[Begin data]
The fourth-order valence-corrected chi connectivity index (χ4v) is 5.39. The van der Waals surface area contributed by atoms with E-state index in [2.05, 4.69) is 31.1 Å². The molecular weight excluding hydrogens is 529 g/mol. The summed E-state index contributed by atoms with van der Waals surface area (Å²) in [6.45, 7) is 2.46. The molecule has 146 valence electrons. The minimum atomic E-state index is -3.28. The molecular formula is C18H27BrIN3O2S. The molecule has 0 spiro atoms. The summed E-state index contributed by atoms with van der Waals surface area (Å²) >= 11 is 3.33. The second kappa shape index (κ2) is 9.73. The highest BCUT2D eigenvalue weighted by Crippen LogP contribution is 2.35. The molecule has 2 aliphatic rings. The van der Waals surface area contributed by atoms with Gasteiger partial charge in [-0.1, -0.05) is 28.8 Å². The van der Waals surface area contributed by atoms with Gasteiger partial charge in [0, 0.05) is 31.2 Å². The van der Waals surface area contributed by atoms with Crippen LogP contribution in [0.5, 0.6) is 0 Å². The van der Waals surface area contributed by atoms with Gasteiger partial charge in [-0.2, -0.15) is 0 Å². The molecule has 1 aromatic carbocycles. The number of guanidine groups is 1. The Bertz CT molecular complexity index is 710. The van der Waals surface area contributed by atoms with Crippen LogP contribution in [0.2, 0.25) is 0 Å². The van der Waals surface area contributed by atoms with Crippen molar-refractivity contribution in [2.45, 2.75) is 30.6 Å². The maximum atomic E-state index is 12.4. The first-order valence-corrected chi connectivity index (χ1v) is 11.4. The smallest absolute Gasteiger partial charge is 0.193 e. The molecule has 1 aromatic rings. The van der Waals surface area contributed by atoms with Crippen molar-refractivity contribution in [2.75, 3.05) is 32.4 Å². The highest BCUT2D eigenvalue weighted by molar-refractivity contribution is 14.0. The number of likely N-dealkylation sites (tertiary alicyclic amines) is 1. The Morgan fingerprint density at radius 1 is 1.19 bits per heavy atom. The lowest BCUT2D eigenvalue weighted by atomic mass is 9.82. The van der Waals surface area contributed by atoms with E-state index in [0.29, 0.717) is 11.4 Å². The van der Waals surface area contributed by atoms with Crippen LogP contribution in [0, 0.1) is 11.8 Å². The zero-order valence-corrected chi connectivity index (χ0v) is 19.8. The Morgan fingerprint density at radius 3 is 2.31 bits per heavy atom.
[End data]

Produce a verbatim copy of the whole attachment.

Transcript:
The fourth-order valence-corrected chi connectivity index (χ4v) is 5.39. The van der Waals surface area contributed by atoms with E-state index in [2.05, 4.69) is 31.1 Å². The molecular weight excluding hydrogens is 529 g/mol. The summed E-state index contributed by atoms with van der Waals surface area (Å²) in [6.45, 7) is 2.46. The molecule has 146 valence electrons. The minimum atomic E-state index is -3.28. The molecular formula is C18H27BrIN3O2S. The molecule has 0 spiro atoms. The summed E-state index contributed by atoms with van der Waals surface area (Å²) >= 11 is 3.33. The second kappa shape index (κ2) is 9.73. The highest BCUT2D eigenvalue weighted by Crippen LogP contribution is 2.35. The molecule has 2 aliphatic rings. The van der Waals surface area contributed by atoms with Gasteiger partial charge in [-0.1, -0.05) is 28.8 Å². The van der Waals surface area contributed by atoms with Gasteiger partial charge in [0, 0.05) is 31.2 Å². The van der Waals surface area contributed by atoms with Crippen LogP contribution in [0.5, 0.6) is 0 Å². The van der Waals surface area contributed by atoms with Gasteiger partial charge in [-0.2, -0.15) is 0 Å². The molecule has 1 aromatic carbocycles. The number of guanidine groups is 1. The Bertz CT molecular complexity index is 710. The van der Waals surface area contributed by atoms with Crippen LogP contribution in [0.2, 0.25) is 0 Å². The van der Waals surface area contributed by atoms with Crippen molar-refractivity contribution in [2.45, 2.75) is 30.6 Å². The maximum atomic E-state index is 12.4. The first-order valence-corrected chi connectivity index (χ1v) is 11.4. The smallest absolute Gasteiger partial charge is 0.193 e. The molecule has 1 aromatic rings. The van der Waals surface area contributed by atoms with Crippen molar-refractivity contribution in [2.75, 3.05) is 32.4 Å². The highest BCUT2D eigenvalue weighted by molar-refractivity contribution is 14.0. The number of likely N-dealkylation sites (tertiary alicyclic amines) is 1. The Morgan fingerprint density at radius 1 is 1.19 bits per heavy atom. The lowest BCUT2D eigenvalue weighted by atomic mass is 9.82. The van der Waals surface area contributed by atoms with E-state index in [0.29, 0.717) is 11.4 Å². The van der Waals surface area contributed by atoms with Crippen LogP contribution in [0, 0.1) is 11.8 Å². The zero-order valence-corrected chi connectivity index (χ0v) is 19.8. The Morgan fingerprint density at radius 3 is 2.31 bits per heavy atom.